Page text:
Latest FOMI's study on humanised chatbots
When customers are angry, humanlike chatbots could make them even angrier with a negative effect on customer satisfaction and brand reputation.
This is the result of a study carried out by a research team at the Oxford Future of Marketing Initiative (FOMI) at Said Business School.
The study, published in the Journal of Marketing, is titled “Blame the Bot: Anthropomorphism and Anger in Customer-Chatbot Interactions” and is authored by L’Oréal Professor of Marketing Andrew Stephen, and Associate Professors of Marketing Cammy Crolic, Felipe Thomaz and Rhonda Hadi.
Chatbots are increasingly replacing human customer-service agents on companies’ websites, social media pages, and messaging services. Designed to mimic humans, these bots often have human names (e.g., Amazon’s Alexa), humanlike appearances (e.g., avatars), and the capability to converse like humans. The assumption is that having human qualities makes chatbots more effective in customer service roles.
However, FOMI’s research team demonstrated that humanised chatbots raise unrealistic expectations of how helpful they will be. This can increase the frustration in customers who are angry when they shop, whereas there is no significant impact on customers who are in a neutral mood.
The research was conducted through five studies in which the team analysed nearly 35,000 chat sessions and tested hundreds of participants in mock- customer service scenarios or in simulated conversations with humanised chatbots.
A final study where the humanlike chatbot explicitly lowered customers’ expectations before the chat demonstrated that when people no longer had unrealistic expectations of how helpful the humanlike chatbot would be, the response from angry customers is no longer negative.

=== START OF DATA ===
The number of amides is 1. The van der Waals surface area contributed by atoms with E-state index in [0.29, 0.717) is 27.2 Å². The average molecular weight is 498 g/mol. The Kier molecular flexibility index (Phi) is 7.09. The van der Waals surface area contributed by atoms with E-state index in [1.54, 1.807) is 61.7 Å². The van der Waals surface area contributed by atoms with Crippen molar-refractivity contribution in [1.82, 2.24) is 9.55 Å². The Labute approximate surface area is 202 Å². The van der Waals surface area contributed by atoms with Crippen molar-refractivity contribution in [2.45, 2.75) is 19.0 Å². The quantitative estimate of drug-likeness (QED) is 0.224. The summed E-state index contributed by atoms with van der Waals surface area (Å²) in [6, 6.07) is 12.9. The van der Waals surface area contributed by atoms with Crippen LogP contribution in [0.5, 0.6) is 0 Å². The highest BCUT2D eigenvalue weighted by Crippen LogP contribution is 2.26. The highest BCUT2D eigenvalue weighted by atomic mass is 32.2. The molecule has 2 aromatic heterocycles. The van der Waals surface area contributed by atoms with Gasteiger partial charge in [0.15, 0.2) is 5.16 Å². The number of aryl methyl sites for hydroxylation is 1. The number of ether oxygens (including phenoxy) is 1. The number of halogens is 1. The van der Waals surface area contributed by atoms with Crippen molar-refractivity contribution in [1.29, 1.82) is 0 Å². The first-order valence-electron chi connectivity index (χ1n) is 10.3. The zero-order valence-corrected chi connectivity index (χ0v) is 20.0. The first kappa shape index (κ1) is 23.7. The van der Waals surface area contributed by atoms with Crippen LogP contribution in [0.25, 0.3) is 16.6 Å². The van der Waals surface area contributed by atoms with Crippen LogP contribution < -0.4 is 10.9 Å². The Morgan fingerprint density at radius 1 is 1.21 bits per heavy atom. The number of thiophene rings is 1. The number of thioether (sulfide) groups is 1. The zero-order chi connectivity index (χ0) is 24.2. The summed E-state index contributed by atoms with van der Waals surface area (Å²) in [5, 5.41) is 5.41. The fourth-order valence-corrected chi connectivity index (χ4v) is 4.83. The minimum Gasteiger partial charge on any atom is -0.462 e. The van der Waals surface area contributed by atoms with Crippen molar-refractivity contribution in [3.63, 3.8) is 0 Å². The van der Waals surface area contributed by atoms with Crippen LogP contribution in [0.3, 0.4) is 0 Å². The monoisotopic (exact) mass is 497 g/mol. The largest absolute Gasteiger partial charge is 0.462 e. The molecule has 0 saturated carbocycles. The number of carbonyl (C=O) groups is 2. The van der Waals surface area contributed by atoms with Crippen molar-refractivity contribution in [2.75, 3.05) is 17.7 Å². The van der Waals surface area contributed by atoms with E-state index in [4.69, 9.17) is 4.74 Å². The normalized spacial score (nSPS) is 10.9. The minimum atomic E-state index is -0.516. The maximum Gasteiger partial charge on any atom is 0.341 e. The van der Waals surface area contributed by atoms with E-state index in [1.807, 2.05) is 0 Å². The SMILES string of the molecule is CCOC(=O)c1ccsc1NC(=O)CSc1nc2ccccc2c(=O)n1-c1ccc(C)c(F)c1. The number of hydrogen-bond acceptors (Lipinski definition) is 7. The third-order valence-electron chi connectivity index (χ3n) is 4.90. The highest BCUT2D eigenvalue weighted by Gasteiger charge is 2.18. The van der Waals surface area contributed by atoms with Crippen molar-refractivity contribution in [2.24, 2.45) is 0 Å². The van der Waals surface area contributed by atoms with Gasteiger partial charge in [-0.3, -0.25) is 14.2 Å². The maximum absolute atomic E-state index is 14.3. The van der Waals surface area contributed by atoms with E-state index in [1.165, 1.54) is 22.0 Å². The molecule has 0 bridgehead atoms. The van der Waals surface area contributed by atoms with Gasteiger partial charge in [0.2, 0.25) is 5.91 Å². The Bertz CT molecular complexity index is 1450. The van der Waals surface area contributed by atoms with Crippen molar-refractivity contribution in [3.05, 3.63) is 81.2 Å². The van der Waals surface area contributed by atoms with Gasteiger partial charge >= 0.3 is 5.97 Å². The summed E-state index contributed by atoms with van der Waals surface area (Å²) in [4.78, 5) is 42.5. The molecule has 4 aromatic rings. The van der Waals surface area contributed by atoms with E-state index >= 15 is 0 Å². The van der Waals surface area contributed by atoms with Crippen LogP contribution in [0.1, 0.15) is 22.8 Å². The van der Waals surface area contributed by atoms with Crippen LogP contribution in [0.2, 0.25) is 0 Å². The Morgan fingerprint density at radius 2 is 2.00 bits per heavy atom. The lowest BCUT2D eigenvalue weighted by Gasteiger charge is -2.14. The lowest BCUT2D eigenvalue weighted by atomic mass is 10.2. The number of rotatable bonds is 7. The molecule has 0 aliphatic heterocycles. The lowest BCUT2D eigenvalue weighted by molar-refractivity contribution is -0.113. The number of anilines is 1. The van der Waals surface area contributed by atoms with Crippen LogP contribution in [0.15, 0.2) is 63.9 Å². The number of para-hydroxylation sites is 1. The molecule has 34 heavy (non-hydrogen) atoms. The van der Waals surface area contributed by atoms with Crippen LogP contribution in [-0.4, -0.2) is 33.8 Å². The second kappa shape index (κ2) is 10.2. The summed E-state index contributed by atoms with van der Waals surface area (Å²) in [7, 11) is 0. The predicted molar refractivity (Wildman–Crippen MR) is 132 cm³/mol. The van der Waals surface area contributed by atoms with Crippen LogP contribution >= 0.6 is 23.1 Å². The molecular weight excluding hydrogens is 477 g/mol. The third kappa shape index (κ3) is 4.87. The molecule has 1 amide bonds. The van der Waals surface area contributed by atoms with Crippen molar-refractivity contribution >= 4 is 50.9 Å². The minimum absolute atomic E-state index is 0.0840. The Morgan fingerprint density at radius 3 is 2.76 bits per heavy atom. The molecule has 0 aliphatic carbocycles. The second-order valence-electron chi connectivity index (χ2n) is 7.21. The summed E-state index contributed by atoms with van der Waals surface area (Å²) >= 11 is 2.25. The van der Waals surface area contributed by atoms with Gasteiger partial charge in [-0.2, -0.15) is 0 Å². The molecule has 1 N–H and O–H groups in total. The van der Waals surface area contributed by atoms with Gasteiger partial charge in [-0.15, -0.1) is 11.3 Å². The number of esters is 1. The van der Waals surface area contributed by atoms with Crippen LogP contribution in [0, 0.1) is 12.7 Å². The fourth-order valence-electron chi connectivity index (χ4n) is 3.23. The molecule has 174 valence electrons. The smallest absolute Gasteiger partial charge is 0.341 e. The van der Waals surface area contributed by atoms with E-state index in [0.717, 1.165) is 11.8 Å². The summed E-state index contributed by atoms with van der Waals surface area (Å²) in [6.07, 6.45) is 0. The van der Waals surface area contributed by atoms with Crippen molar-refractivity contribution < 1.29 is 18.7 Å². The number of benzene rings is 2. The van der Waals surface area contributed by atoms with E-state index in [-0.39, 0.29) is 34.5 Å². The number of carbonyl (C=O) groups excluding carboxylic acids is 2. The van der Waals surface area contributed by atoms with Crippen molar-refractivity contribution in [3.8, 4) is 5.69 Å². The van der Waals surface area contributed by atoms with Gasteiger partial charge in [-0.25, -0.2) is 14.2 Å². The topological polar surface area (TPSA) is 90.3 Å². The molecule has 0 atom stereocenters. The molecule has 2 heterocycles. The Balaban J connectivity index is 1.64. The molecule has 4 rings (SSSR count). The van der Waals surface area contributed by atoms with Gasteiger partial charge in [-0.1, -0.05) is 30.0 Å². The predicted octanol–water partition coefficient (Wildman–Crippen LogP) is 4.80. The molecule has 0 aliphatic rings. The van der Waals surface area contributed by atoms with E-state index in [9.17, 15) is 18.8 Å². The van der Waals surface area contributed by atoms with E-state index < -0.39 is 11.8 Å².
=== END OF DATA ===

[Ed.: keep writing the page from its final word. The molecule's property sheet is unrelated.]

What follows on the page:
Professor Andrew Stephen, Director of FOMI, said: “The emotional state of consumers when they shop is a factor that cannot be underestimated. People often shop to lift their mood after a bad day. If they encounter any issue in their customer journey, they expect the friendly customer service advisor on the other side to have the problem-solving skills to help them satisfy their needs. Chatbots, as much as humanised they can be, haven’t got that level of human sophistication, yet.
“Our findings present a clear roadmap for how best to deploy chatbots when dealing with hostile, angry or complaining customers. It is important for marketers to carefully design chatbots and consider the context in which they are used, particularly when it comes to handling customer complaints or resolving problems.”
FOMI recommendations include:
- Assessing first whether a customer is angry before they enter the chat (e.g., via natural language processing) and then deploying the most effective (either humanlike or not humanlike) chatbot. If the customer is not angry, assign a humanlike chatbot; but if the customer is angry, assign a non-humanlike chatbot.
- Where a customised chatbot strategy is not technically feasible, assigning as a default non-humanlike chatbots in customer service situations where customers tend to be angry, such as complaint centres.
- Where humanlike chatbots are the only option, downplaying the capabilities of humanlike chatbots (e.g., Slack’s chatbot introduces itself by saying “I try to be helpful. But I’m still just a bot. Sorry!” or “I am not a human. Just a bot, a simple bot, with only a few tricks up my metaphorical sleeve!”).